Unification Ministry spokesman Kim Hyung-suk said Seoul wants an answer by Friday, Yonhap reported.
"We are making an official offer to North Korea to discuss ways of normalizing operations at the Kaesong Industrial Complex and want to hear their position on the matter before noon Friday," Kim said. "If Pyongyang does not respond by the deadline, Seoul will have no choice but to take serious measures."
Kim did not say what the measures would be.
He said North Korea turned down a request Wednesday for informal talks between South Korean representatives at the Kaesong Industrial District Management Committee in Kaesong, just north of the demilitarized zone, and North Korea's General Bureau for the Special Zone Development Guidance, which manages the industrial complex.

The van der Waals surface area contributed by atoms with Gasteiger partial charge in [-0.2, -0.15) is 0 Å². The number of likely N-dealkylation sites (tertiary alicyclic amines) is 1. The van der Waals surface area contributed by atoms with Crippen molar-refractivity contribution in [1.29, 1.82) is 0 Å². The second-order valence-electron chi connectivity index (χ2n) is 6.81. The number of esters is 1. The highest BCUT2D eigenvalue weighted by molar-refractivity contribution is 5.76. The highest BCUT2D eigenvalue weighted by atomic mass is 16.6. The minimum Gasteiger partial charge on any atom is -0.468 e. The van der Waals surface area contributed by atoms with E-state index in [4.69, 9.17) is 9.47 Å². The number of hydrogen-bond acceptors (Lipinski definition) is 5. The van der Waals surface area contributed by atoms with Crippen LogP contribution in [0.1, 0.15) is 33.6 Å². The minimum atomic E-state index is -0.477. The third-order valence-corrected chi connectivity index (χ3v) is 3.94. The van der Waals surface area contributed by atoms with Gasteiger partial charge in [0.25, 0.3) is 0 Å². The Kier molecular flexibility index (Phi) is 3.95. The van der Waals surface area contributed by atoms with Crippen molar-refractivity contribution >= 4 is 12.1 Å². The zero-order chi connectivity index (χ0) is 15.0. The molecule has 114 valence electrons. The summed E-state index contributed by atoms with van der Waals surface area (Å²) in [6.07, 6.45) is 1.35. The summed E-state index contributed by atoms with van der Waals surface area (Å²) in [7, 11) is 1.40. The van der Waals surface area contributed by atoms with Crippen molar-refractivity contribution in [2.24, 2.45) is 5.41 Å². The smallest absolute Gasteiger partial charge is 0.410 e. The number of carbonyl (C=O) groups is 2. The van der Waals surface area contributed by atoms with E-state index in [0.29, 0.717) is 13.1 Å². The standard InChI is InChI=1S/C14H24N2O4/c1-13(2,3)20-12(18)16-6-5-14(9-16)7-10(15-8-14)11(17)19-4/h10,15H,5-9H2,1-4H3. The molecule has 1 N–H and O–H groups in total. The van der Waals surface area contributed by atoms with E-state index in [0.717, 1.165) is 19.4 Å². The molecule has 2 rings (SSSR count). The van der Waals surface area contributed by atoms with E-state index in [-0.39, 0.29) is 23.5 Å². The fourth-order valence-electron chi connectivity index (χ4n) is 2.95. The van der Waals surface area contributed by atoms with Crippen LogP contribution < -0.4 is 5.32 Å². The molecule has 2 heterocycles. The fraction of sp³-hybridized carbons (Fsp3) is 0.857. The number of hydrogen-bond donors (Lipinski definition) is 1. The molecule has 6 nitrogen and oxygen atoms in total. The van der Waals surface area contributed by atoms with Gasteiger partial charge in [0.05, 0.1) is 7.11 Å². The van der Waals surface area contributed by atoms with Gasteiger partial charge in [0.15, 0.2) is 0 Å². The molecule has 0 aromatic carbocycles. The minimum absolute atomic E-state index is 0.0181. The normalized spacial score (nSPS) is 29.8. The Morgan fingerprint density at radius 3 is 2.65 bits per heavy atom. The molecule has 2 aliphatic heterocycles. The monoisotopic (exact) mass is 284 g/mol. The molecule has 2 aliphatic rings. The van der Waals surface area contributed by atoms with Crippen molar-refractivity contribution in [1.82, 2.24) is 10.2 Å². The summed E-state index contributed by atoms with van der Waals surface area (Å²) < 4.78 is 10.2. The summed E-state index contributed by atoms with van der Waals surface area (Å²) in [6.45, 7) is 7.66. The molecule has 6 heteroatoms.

"They not only rejected the talks proposal but did not even bother to accept the list of humanitarian requests being made," the official said.
Kim said the informal discussions concerned allowing food and medical personnel in Kaesong to assist 176 South Koreans in the border town.
Observers said if North Korea refuses, South Korea will have to recall the South Koreans, Yonhap said. If that happens, North Korea could confiscate assets of South Korean companies.
Operations at Kaesong halted April 9 when Pyongyang withdrew its 53,000 laborers working for 123 South Korean companies. Six days earlier, the North barred South Korean personnel and industrial materials from entering the complex.
The crisis at the complex, which began operating in 2004, came as North Korea ratcheted up its rhetoric in recent months after it was sanctioned for its third nuclear test in February and a long-range rocket launch late last year.